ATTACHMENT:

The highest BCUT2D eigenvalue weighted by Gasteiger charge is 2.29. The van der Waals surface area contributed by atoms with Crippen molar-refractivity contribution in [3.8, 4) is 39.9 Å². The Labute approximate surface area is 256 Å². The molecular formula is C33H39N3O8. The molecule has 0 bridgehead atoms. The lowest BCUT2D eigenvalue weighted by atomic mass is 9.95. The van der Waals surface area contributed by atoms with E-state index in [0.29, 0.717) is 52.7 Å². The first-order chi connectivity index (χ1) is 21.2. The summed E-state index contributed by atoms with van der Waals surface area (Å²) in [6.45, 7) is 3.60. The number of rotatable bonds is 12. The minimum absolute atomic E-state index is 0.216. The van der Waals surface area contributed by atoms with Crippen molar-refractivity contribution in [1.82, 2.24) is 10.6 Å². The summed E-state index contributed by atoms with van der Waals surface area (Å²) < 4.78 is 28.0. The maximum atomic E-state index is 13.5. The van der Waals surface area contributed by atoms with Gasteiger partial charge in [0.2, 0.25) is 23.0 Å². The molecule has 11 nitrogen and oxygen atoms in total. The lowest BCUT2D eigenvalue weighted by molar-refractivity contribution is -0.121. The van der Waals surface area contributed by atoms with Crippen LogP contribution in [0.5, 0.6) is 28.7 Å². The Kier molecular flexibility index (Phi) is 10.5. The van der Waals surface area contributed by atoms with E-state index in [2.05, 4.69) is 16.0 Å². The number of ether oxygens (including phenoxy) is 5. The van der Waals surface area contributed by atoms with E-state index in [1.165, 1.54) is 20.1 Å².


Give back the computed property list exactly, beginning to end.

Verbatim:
The highest BCUT2D eigenvalue weighted by Gasteiger charge is 2.29. The van der Waals surface area contributed by atoms with Crippen molar-refractivity contribution in [3.8, 4) is 39.9 Å². The Labute approximate surface area is 256 Å². The molecular formula is C33H39N3O8. The molecule has 0 bridgehead atoms. The lowest BCUT2D eigenvalue weighted by atomic mass is 9.95. The van der Waals surface area contributed by atoms with E-state index in [0.29, 0.717) is 52.7 Å². The first-order chi connectivity index (χ1) is 21.2. The summed E-state index contributed by atoms with van der Waals surface area (Å²) in [6.45, 7) is 3.60. The number of rotatable bonds is 12. The minimum absolute atomic E-state index is 0.216. The van der Waals surface area contributed by atoms with Crippen molar-refractivity contribution in [1.82, 2.24) is 10.6 Å². The summed E-state index contributed by atoms with van der Waals surface area (Å²) < 4.78 is 28.0. The maximum atomic E-state index is 13.5. The van der Waals surface area contributed by atoms with Gasteiger partial charge in [0.2, 0.25) is 23.0 Å². The molecule has 11 nitrogen and oxygen atoms in total. The lowest BCUT2D eigenvalue weighted by molar-refractivity contribution is -0.121. The van der Waals surface area contributed by atoms with Crippen LogP contribution in [0.5, 0.6) is 28.7 Å². The Kier molecular flexibility index (Phi) is 10.5. The van der Waals surface area contributed by atoms with E-state index in [2.05, 4.69) is 16.0 Å². The number of ether oxygens (including phenoxy) is 5. The van der Waals surface area contributed by atoms with E-state index in [1.165, 1.54) is 20.1 Å².